Rhinestone bling

I’m working on an octagonal die from Sizzix.  I’ve cut the chipboard piece from it already.

Octagonal Sizzix die

Octagonal Sizzix die

Look what I found in a drawer!  I had been looking for something that looked like a kiss or puckered lips and couldn’t find it.  Here it is 😀

That's where that was!

That’s where that was!

As usual.  Find the thing when I don’t need it any longer :/  I think my vellum quotes no longer deal with kissing.  (big groan)

I know that hand punches don’t like chipboard.  I’m not sure if the Cricut would like chipboard better.  I have a machine but I don’t use it so I can’t confirm or deny this fact.  Maybe someone out there will know the answer to that.

Have I given you some ideas on making your own chipboard embellishments from your sticker stash?  If I have…and you have given this a try then leave a link to your creations in a comment below.

That’s all I have for you today.

Leslie

Vellum quotes and beer?

Yes, indeed.  Vellum quotes and beer.  Well….a beer bottle cap.

Digging through my stash of Sizzix dies I remembered I had a tag die.  Another discontinued one, sorry.  This is a “Traditional Tag” die that has three sizes.  I chose to use the largest of the three.

Sizzix Traditional Tags

Sizzix Traditional Tags

I located another sticker sheet that has been partially used.  Once again, circa 2005.  These are by Ever After Scrapbook Company.  Doing a Google search for the company that created these stickers produces a scrapbook store in Vista, California.  There is only a Facebook page for the Vista, CA store.  So I can’t tell you anything about these stickers.

Ever After Scrapbook Company

Ever After Scrapbook Company

I cut two chipboard tags from the Sizzix die.  I painted both of them with white acrylic paint, both front and back.  One tag features a tag sticker from the above set and one of the vellum quotes I’ve been trying to use up.  See my post from yesterday to see the vellum quotes.

I used a bit of rhinestone ribbon stuff I got from Michaels last year.  I thought it was just enough bling to not obscure the message on the tag.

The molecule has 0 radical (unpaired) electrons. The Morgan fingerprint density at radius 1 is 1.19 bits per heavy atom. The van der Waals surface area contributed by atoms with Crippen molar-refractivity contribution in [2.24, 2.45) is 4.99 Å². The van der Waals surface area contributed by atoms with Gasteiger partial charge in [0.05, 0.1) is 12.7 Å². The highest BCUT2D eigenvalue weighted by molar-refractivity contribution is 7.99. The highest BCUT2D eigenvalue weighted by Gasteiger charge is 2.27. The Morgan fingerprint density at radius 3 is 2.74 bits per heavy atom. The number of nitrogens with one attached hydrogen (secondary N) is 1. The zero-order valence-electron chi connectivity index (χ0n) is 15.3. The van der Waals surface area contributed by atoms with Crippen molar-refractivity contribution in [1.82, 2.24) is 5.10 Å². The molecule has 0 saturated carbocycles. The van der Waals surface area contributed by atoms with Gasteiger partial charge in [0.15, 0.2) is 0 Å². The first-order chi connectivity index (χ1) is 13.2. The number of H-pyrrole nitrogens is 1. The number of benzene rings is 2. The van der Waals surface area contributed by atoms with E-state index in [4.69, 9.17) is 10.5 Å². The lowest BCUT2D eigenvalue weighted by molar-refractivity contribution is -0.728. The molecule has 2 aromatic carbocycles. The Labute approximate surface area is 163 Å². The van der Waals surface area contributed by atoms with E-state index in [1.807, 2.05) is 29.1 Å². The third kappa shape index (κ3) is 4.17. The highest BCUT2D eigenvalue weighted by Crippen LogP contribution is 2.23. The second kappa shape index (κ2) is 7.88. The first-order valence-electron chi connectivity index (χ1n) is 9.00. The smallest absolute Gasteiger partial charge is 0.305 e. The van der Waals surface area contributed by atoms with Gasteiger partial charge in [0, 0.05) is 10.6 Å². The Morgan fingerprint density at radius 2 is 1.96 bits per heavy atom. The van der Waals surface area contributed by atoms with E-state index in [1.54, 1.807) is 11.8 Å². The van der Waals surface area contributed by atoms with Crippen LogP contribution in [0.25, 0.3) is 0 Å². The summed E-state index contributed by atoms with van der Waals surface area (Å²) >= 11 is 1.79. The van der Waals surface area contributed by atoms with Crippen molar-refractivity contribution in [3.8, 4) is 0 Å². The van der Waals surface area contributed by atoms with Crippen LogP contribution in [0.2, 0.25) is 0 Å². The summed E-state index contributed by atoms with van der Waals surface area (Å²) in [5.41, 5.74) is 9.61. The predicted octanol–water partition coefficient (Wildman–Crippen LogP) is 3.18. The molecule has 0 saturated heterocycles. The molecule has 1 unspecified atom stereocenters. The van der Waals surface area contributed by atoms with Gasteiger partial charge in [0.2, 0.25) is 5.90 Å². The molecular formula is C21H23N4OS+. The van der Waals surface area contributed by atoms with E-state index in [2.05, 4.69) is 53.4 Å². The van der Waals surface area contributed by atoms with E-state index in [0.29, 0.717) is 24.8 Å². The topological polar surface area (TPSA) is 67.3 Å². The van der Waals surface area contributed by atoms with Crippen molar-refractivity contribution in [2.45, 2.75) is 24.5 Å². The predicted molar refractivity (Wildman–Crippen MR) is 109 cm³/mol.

A small bit of bling

A small bit of bling

“Where does the beer come in?” you may be asking.  Well….here is where it comes in.  Last year I asked Joe to give me his bottle caps.  He looked at me as though I had turned purple with lime green polka dots and sprouted a tail.  Then a look came across his face that I interpreted as “(eye roll) Whatever floats your boat”.  I tried to explain to him what I was going to do with them.  I think he heard “blah blah yadda yadda buzz buzz” because he shook his head and placed the cap in the palm of my hand and promptly walked off.

Bottle cap

Bottle cap

If you have not flattened a bottle cap before…there is a bit of trial and error involved.  The trick is to use a hammer in small sections of the ribbed edge.  Turn the cap upside down with the ribbed part standing up.  Flatten a little section at a time.  I’ve totally whacked the cap via some vigorous pounding.  All I succeeded in doing was rendering the bottle cap totally USELESS!  Finesse is not one of my qualities.  It is like patience.  Hard to come by.

Okay.  Once you have the bottle cap flattened properly paint the ribbed edge.  You can use acrylic paints if you wish to.  I used a very old Gold Pen that I’ve had since BEFORE 2005!  Surprised it still works.

Gold leaf pen

Gold leaf pen

The quote I’m using on this tag features the word “Kiss”.  An unsuccessful hunt (okay, not a very in depth hunt) through my stash of stickers looking for the image of puckered up lips.  Then I remembered I have an 8 x 8 pad of Graphic 45 papers that might have a couple embraced in a kiss.

Graphic 45 paper

Graphic 45 paper

I found a sheet that is filled with a couple locking lips.  The images are fairly small.  My 1″ hole punch was used to extract one image of the couple.

Graphic 45 and 1" hole punch

Graphic 45 and 1″ hole punch

The punched image fits nicely inside the flattened and painted bottle cap.

Image in bottle cap

Image in bottle cap

I am going to make this into an “Epoxy” like embellishment.  I’ll be using Glossy Accents to, first attach the image to the bottle cap, and then to totally cover the image inside the rim of the cap.

Glossy Accents

Glossy Accents

After applying the Glossy Accents you will see the image is milky.  Once the glue fully dries it will be clear, smooth, and SHINY 😀

Milky  until it dries

Milky until it dries

This is how I’m planning on creating this tag.  I think I need a flower or something to hide the glue oops coming out from under the Tim Holtz Adage Ticket.

Unfinished tag

Unfinished tag

Now, the next question I have to ask myself is this.  What am I going to do with these tags?!  I may be trading a load of stickers for a ton of tags and embellishments.  The good part of this is that I’m getting back into being creative and experimenting.  BONUS!